Each of these houses has the larger bed on the right side of the doorway and the smaller on the left. Lloyd Laing noted that this pattern accorded with Hebridean custom up to the early 20th century suggesting that the husband's bed was the larger and the wife's was the smaller.[10]

The discovery of beads and paint-pots in some of the smaller beds may support this interpretation. (Central Asian yurt dwellings have an identical internal spatial gender assignment, central fire and storage chest opposite the entrance.[citation needed]) Additional support may come from the recognition that stone boxes lie to the left of most doorways, forcing the person entering the house to turn to the right-hand, 'male', side of the dwelling.[11] At the front of each bed lie the stumps of stone pillars that may have supported a canopy of fur; another link with recent Hebridean style.[12]

Evidence of home furnishings
The eighth house has no storage boxes or dresser, but has been divided into something resembling small cubicles. When this house was excavated, fragments of stone, bone and antler were found. It is possible that this building was used as a house to make simple tools such as bone needles or flint axes.[13]

The presence of heat-damaged volcanic rocks and what appears to be a flue, support this interpretation. House 8 is distinctive in other ways as well. It is a stand-alone structure not surrounded by midden,[14] instead there is a "porch" protecting the entrance through walls that are over 2 metres (6.6 ft) thick.

edit on 29-8-2014 by theabsolutetruth because: (no reason given)



posted on Aug, 29 2014 @ 05:21 PM
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Very Cool Find OP!



posted on Aug, 30 2014 @ 04:58 AM
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a reply to: theabsolutetruth

Thanks for the National Geographic link there to the Neanderthal article, that was well worth a read!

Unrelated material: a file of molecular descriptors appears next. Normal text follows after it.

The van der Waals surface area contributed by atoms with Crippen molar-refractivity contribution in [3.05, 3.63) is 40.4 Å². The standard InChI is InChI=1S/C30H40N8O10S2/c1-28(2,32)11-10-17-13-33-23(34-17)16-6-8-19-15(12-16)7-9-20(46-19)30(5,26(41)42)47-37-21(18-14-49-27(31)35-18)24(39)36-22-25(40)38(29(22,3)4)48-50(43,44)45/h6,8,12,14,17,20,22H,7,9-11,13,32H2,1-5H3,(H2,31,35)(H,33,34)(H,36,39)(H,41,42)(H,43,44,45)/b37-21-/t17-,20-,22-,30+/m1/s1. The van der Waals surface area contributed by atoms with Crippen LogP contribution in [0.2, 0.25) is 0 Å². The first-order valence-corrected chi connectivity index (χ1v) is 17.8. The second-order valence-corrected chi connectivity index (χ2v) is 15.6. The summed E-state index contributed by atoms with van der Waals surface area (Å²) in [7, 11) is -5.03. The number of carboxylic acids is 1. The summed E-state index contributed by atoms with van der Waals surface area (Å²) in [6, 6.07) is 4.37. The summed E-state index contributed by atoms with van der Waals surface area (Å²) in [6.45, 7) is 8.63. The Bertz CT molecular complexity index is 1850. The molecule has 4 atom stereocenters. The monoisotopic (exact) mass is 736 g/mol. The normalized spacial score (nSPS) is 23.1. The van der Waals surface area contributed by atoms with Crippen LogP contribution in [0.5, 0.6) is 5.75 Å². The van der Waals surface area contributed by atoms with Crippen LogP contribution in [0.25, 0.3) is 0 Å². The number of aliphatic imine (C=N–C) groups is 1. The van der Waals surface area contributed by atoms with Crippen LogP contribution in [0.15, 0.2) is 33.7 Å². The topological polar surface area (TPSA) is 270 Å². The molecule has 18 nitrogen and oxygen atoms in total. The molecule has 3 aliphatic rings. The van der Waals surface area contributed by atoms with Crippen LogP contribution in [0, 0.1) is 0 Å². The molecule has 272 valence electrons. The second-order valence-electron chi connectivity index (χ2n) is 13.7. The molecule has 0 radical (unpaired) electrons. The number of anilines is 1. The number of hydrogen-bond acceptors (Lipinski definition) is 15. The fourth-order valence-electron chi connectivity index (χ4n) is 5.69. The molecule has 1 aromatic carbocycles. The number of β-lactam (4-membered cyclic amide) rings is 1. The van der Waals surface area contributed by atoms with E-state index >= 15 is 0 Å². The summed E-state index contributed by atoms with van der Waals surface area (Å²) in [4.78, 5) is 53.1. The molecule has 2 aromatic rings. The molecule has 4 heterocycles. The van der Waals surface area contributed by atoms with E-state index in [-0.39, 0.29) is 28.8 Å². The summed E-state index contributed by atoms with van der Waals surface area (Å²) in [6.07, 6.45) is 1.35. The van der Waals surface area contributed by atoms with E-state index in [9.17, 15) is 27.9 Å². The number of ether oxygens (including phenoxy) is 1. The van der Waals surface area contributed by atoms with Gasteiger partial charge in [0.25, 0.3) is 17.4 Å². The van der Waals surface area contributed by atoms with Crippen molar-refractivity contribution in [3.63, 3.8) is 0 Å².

posted on Aug, 30 2014 @ 06:11 AM
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a reply to: beansidhe

It is a fascinating article.

I would like for the use of feathers and black pigments to be for quill pen and ink. I use these in my art, there is such a natural flow of line from a quill pen that is a joy to use. There are so many great cave art finds and now a possible Neanderthal attempt at art in a cave, I wouldn't be at all surprised if it becomes known that Neanderthal were also doing more complex drawings like those at Chauvet. The lines between Homo neanderthalensis and Homo sapiens has continually become blurred. There are likely far more fascinating finds giving clarity to human ancestry.

news.nationalgeographic.com...


Last month a study led by the Gibraltar Museum and published in PLOS ONE documented a multitude of fossil remains of bird wings, particularly from big black raptors, at Neanderthal sites in southern Europe. The team suggested that Neanderthals could have been plucking feathers from the wings for personal use or even for ritual ornaments.

"We have other evidence for Neanderthals preferring mineral pigments that are dark, blackish color," Stony Brook's Shea said. "There may be something for them with the color black just as there seems to be something for us with the color red."

(Related: "Neanderthals' Last Stand Was in Gibraltar, Study Suggests.")

Sophisticated art, however, still appears to remain in the realm of H. sapiens.

The ancestors of modern humans left behind images of animals and other objects in caves around the world, most famously at Lascaux cave and Chauvet Cave (pictures) in southern France. Paintings in the latter cave could be as ancient as 37,000 years old. (See a prehistoric time line.)

edit on 30-8-2014 by theabsolutetruth because: (no reason given)



posted on Aug, 31 2014 @ 03:41 PM
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a reply to: theabsolutetruth

Uber cool article, many thanks. What if the pigment was for eye-liner? Or tattoos? Feathers for tribal head-dresses?
That makes me think of neanderthals in a whole new light.
Food for thought and much appreciated,